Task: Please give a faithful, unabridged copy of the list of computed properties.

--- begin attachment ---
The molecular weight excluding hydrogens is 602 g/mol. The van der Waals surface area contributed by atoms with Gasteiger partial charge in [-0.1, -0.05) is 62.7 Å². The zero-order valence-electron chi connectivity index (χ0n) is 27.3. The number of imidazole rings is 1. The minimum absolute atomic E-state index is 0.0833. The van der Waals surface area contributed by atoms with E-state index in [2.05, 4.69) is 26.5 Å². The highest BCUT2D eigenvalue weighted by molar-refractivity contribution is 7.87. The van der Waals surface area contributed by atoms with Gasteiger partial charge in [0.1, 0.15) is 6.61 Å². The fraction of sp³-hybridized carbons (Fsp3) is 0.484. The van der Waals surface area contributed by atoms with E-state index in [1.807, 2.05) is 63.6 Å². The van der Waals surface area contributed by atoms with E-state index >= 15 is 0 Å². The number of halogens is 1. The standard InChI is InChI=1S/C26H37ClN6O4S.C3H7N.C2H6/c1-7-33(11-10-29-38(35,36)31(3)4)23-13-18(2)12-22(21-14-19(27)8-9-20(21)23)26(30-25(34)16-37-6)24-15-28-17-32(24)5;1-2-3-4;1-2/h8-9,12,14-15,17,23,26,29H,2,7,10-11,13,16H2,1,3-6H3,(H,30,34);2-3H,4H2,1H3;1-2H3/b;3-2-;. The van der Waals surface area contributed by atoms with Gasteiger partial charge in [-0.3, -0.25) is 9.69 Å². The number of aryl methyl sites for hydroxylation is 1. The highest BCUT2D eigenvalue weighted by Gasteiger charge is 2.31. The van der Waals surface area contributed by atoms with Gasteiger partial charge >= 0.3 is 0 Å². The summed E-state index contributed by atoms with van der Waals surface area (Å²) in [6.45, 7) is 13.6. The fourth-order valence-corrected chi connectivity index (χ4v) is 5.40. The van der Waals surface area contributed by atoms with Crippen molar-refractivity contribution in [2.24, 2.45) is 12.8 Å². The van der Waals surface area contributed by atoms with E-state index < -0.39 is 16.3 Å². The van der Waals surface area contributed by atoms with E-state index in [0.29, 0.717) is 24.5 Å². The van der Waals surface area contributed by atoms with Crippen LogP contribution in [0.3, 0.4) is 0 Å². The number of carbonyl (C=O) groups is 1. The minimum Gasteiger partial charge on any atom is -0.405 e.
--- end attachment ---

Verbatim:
The molecular weight excluding hydrogens is 602 g/mol. The van der Waals surface area contributed by atoms with Gasteiger partial charge in [-0.1, -0.05) is 62.7 Å². The zero-order valence-electron chi connectivity index (χ0n) is 27.3. The number of imidazole rings is 1. The minimum absolute atomic E-state index is 0.0833. The van der Waals surface area contributed by atoms with E-state index in [2.05, 4.69) is 26.5 Å². The highest BCUT2D eigenvalue weighted by molar-refractivity contribution is 7.87. The van der Waals surface area contributed by atoms with Gasteiger partial charge in [0.1, 0.15) is 6.61 Å². The fraction of sp³-hybridized carbons (Fsp3) is 0.484. The van der Waals surface area contributed by atoms with E-state index in [1.807, 2.05) is 63.6 Å². The van der Waals surface area contributed by atoms with E-state index >= 15 is 0 Å². The number of halogens is 1. The standard InChI is InChI=1S/C26H37ClN6O4S.C3H7N.C2H6/c1-7-33(11-10-29-38(35,36)31(3)4)23-13-18(2)12-22(21-14-19(27)8-9-20(21)23)26(30-25(34)16-37-6)24-15-28-17-32(24)5;1-2-3-4;1-2/h8-9,12,14-15,17,23,26,29H,2,7,10-11,13,16H2,1,3-6H3,(H,30,34);2-3H,4H2,1H3;1-2H3/b;3-2-;. The van der Waals surface area contributed by atoms with Gasteiger partial charge in [-0.3, -0.25) is 9.69 Å². The number of aryl methyl sites for hydroxylation is 1. The highest BCUT2D eigenvalue weighted by Gasteiger charge is 2.31. The van der Waals surface area contributed by atoms with Gasteiger partial charge >= 0.3 is 0 Å². The summed E-state index contributed by atoms with van der Waals surface area (Å²) in [6.45, 7) is 13.6. The fourth-order valence-corrected chi connectivity index (χ4v) is 5.40. The van der Waals surface area contributed by atoms with Crippen molar-refractivity contribution in [2.24, 2.45) is 12.8 Å². The van der Waals surface area contributed by atoms with E-state index < -0.39 is 16.3 Å². The van der Waals surface area contributed by atoms with E-state index in [0.29, 0.717) is 24.5 Å². The van der Waals surface area contributed by atoms with Crippen LogP contribution in [0.3, 0.4) is 0 Å². The number of carbonyl (C=O) groups is 1. The minimum Gasteiger partial charge on any atom is -0.405 e.